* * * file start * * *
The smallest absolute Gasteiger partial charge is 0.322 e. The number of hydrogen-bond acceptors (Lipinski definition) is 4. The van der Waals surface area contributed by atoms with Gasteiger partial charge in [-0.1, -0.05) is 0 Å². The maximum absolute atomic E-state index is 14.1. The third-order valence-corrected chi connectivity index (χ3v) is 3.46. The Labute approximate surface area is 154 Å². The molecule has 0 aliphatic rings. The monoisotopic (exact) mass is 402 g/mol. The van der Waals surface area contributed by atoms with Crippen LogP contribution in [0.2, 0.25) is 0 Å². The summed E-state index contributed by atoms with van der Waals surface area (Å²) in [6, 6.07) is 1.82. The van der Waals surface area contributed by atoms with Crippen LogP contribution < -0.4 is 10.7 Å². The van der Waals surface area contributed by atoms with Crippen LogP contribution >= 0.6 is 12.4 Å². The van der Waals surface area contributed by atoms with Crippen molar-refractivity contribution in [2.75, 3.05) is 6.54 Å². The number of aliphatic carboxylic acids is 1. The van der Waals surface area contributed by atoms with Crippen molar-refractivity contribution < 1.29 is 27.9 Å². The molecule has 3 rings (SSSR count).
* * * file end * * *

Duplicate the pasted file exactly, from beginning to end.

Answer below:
The smallest absolute Gasteiger partial charge is 0.322 e. The number of hydrogen-bond acceptors (Lipinski definition) is 4. The van der Waals surface area contributed by atoms with Gasteiger partial charge in [-0.1, -0.05) is 0 Å². The maximum absolute atomic E-state index is 14.1. The third-order valence-corrected chi connectivity index (χ3v) is 3.46. The Labute approximate surface area is 154 Å². The molecule has 0 aliphatic rings. The monoisotopic (exact) mass is 402 g/mol. The van der Waals surface area contributed by atoms with Crippen LogP contribution in [0.2, 0.25) is 0 Å². The summed E-state index contributed by atoms with van der Waals surface area (Å²) in [6, 6.07) is 1.82. The van der Waals surface area contributed by atoms with Crippen LogP contribution < -0.4 is 10.7 Å². The van der Waals surface area contributed by atoms with Crippen LogP contribution >= 0.6 is 12.4 Å². The van der Waals surface area contributed by atoms with Crippen molar-refractivity contribution in [2.75, 3.05) is 6.54 Å². The number of aliphatic carboxylic acids is 1. The van der Waals surface area contributed by atoms with Crippen molar-refractivity contribution < 1.29 is 27.9 Å². The molecule has 3 rings (SSSR count).